Di Resta waited far too long to get into F1 and now he’s proving why. To have a rookie season with results like that was just what he needed, though of course with as many DTM races as he had he wasn’t a total rookie (DTM cars almost being singleseaters with bodies). The Hulk really didn’t deserve to sit out for a season after his debut year, I really can’t wait to see what he does this year. This season is almost a head-to-head to see who takes any vacancy which may appear at Mercedes (or even McLaren) for 2013.

Objective: Mix it with Lotus and Mercedes. Score podiums. The drivers are solid, let’s see the team surprise people – they still have some of that old Jordan underdog fighting spirit, let’s see it!


Thursday Thoughts: F1 Team Principal 2009

Who do I think deserves the theoretical title of F1 Team Principal of the Year 2009?

There are some strong candidates, particularly the men running the teams battling for the championship – after all most of expected it to be a fight between the ‘usual suspects’ of McLaren and Ferrari so the emergence of Brawn and Red Bull came as a pleasant surprise. That’s not to take away from McLaren in particular who improved their car enormously.

When this question was first asked of me I only had one response. Ross Brawn. It had to be, didn’t it? Brawn and his lieutenants not only developed a fantastic car pre-season but also found time to save the team from extinction. They’d built up such an advantage that the wave carried them through some pretty lean times in mid-season when the car just wouldn’t work with the tyres, and yet despite those characteristics they still salvaged points from crap qualifying positions.

This is actually a close run thing. Christian Horner has arguably run the more sporting campaign with what would probably have been the fastest car on the grid if double-diffusers had been outlawed (their DD wasn’t added until later) while allowing the drivers to race each other until surprisingly late into the season, which is how I prefer it to be. Webber was deployed in a ‘support’ role only when it became essential to do so. Now this may be an unfair comparison because Barrichello was still in the title running until Interlagos, yet it wasn’t as clear cut at Brawn.. it almost seemed as if Rubens was being shuffled out of the way at times.

Still, the way RBR racked up points in the latter portion of the season shows they did a fantastic job and Horner has clearly turned the outfit into a Championship operation just as his fans from the Arden F3000 days, and I count myself as one of them, always hoped and suspected he eventually would – even if we didn’t expect it this season! Still, RBR were a midfield team and Honda had fallen from even that position.

So, on balance, I give this award to Ross Brawn for his achievements in turning the team from back-of-the-grid no-hopers in 2008 to title winners in 2009. Frankly that’s a hell of an accomplishment even without rescuing the team from extinction in the middle of it!

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Blog Note

This is the first in what will hopefully be a weekly series as part of Sidepodcast’s Thursday Thoughts initiative, in which a collection of F1 bloggers write about a chosen theme and post their entry at roughly the same time, currently slated to be 9pm GMT (a little late this week, it being the first week). Check out the idea here and if you have a blog feel free to join in!

Regular readers may remember I participated in a similar scheme during last off-season which was slanted around IndyCar. Unfortunately I couldn’t keep up with it as I was studying heavily at the time, and it seems the concept has since been dropped entirely. I used my posts in that series to take a different angle to my colleagues, trying to relate the IRL questions to other championships as part of this blog’s remit to cover a variety of racing. I plan to do the same with Thursday Thoughts wherever the questions allow it.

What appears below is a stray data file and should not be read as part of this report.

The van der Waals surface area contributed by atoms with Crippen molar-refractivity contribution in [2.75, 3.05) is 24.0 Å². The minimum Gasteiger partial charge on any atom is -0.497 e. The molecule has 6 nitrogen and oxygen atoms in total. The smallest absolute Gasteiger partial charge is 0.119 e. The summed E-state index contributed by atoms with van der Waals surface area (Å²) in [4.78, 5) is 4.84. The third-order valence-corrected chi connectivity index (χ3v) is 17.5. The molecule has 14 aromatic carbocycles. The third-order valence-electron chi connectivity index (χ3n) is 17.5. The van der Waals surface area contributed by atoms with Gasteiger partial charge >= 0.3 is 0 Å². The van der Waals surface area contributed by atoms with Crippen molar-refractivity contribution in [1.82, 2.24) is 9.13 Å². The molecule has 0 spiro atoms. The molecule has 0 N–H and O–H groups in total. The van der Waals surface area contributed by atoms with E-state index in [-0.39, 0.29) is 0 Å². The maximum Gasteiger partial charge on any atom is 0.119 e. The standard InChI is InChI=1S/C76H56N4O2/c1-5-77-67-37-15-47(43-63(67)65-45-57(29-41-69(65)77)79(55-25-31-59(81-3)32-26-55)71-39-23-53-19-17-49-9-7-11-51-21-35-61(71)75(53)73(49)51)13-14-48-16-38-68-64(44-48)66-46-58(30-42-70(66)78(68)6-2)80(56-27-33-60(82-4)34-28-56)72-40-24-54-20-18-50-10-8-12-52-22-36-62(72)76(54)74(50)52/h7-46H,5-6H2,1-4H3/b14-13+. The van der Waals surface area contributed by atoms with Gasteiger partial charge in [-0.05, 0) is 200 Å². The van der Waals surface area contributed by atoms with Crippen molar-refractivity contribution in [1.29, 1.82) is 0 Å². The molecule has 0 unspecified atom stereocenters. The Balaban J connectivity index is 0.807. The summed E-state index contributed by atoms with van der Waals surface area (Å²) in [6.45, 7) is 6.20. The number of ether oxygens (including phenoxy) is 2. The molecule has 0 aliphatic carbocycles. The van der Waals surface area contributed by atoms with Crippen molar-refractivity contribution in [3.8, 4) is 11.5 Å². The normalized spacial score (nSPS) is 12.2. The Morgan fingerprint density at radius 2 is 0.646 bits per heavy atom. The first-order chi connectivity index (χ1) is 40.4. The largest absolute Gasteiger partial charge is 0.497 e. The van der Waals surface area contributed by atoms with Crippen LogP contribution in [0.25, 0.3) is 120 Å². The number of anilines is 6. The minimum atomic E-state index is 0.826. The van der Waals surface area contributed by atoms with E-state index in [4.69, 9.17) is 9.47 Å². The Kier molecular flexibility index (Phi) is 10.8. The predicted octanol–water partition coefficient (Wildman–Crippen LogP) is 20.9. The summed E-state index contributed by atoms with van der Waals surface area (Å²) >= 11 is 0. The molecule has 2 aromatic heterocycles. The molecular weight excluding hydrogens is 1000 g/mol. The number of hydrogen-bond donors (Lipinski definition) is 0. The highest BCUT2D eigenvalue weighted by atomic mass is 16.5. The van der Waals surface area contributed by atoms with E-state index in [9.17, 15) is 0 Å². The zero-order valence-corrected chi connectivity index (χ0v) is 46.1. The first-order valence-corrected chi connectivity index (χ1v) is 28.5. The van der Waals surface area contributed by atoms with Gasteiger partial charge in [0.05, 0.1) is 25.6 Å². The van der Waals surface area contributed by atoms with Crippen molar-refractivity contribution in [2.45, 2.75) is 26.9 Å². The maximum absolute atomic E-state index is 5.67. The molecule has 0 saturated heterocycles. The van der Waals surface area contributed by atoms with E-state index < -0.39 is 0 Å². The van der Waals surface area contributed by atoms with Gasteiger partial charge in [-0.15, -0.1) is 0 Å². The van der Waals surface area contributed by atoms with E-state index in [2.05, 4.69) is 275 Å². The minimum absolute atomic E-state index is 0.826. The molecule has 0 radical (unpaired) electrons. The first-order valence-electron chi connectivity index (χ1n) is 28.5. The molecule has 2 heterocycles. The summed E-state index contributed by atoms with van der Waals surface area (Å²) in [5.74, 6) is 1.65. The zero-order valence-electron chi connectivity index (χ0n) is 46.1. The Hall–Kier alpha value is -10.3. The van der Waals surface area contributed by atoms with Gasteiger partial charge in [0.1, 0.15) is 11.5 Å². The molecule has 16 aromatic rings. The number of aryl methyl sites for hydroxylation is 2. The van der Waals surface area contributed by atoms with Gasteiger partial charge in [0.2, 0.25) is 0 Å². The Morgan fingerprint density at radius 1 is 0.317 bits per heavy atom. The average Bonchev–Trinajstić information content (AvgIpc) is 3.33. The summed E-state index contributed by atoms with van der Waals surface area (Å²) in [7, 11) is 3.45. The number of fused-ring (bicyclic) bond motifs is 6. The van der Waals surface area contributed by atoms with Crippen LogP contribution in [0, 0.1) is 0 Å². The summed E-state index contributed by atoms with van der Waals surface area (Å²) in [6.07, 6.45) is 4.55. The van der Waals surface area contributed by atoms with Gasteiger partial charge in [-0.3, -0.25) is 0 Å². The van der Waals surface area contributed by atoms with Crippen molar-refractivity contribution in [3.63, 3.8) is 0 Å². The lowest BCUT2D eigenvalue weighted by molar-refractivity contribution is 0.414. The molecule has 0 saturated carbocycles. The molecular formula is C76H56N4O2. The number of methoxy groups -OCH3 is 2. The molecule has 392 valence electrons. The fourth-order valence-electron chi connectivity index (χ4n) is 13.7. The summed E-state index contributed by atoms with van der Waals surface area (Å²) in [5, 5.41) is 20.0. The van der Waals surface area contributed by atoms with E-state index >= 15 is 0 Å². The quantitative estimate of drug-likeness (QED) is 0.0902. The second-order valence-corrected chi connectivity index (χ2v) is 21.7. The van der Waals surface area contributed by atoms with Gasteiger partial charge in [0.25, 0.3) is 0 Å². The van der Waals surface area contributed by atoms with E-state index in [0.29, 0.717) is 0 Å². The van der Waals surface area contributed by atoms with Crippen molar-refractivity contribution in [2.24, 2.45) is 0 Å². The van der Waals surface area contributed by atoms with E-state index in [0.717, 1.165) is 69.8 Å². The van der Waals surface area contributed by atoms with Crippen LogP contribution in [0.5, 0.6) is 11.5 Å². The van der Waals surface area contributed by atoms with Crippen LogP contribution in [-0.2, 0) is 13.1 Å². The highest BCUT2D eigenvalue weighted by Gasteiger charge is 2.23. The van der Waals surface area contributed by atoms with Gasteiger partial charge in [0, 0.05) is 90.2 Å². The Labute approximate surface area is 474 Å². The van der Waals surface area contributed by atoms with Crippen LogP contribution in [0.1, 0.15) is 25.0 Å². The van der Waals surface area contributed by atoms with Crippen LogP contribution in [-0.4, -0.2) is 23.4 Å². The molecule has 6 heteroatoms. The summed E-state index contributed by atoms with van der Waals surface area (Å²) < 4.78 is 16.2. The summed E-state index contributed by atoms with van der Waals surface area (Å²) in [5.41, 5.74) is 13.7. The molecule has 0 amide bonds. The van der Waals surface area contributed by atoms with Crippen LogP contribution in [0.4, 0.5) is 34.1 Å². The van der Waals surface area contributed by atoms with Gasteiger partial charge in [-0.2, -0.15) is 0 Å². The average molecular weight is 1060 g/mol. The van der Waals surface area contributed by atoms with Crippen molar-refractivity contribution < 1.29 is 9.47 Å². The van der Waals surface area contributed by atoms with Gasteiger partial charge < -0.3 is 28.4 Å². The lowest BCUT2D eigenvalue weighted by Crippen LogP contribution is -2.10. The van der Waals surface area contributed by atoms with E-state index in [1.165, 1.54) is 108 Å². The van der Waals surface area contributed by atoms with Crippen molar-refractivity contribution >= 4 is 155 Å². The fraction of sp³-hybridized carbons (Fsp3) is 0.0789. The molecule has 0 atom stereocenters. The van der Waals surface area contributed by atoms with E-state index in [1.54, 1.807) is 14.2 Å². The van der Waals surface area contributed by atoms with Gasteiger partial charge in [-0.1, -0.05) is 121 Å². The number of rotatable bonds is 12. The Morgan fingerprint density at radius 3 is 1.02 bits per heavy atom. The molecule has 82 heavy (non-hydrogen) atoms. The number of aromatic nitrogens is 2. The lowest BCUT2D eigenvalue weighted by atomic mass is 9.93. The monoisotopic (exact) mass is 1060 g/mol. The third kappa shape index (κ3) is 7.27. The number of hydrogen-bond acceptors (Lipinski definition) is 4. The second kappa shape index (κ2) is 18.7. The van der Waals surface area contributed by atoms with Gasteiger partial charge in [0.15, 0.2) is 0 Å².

Red Bull’s mistake

Today one of our fellow humble bloggers received a letter from a Formula 1 team – not just any Formula 1 team but the very group he spends his time blogging about, you see his is a blog devoted to the Red Bull F1 family of Red Bull Racing and Scuderia Toro Rosso. Fantastic! Or so you might think.. read his own words..:

Excitedly I opened it, wondering what was contained inside. My enthusiasm quickly turned to sheer bewilderment when I realised that I had in fact received a letter from Red Bull’s legal people with regards to this blog.

..and the words of Red Bull:

Your use of the domain names and the Bull Logo misrepresents some affiliation between the famous Red Bull brand and the Websites. Potentially, this could confuse members of the public.

Utter stupidity! Confuse the public? How? Perhaps they think there is money being made? It’s a fan blog. Someone writing positive stories about his favourite racing team. I’m sure we’re all fans of the atmosphere Red Bull brought into what had become a stale F1 paddock even if we may not be fans of the team. Personally I respect them a lot but I’m generally indifferent, but that’s irrelevant. I like the things they do elsewhere such as the Red Bull Air Race World Series and sponsorships throughout motorsport. RBR/STR are good teams. But let’s face it there aren’t many Red Bull Racing fan sites out there, so why try to stamp out this one?

Quite rightly he’s decided to close the blog rather than agree to strict terms of operating, and that’s a shame.

Let’s hope sense returns to the legal department on Monday and they reconsider stripping one of their biggest supporters of his freedom to big ’em up.

Read more here:


New F1 rules for 2009 – quick and dirty

This CGI video appeared online at the weekend. Sebastian Vettel from Red Bull Racing explains the differences between the 2008 and 2009 cars in an idiot-proof manner! The ‘exploding car’ graphics are a huge help too.


If you haven’t seen it yet go and check it out. If you saw it on YouTube go to this ITV link instead because it should be of a higher quality.

I’ll summarise the changes in March in the run up to the first race of the year, but if you only have a passing interest in F1 you should watch this 2 minute video instead of wading through a chunk of text.

EDIT – hit Sidepodcast’s F1 Debrief #93 for a full-on techie explanation of KERS as well as a roundup of the latest news in F1. You can play on-site or download the MP3 or M4A version, you can even get it via torrent if that’s your thing. I get the MP3 edition to play at my convenience – it even scrobbles in Last.fm, how cool is that? The podcast lasts one hour precisely, which is an ideal size (the full hour isn’t all about KERS).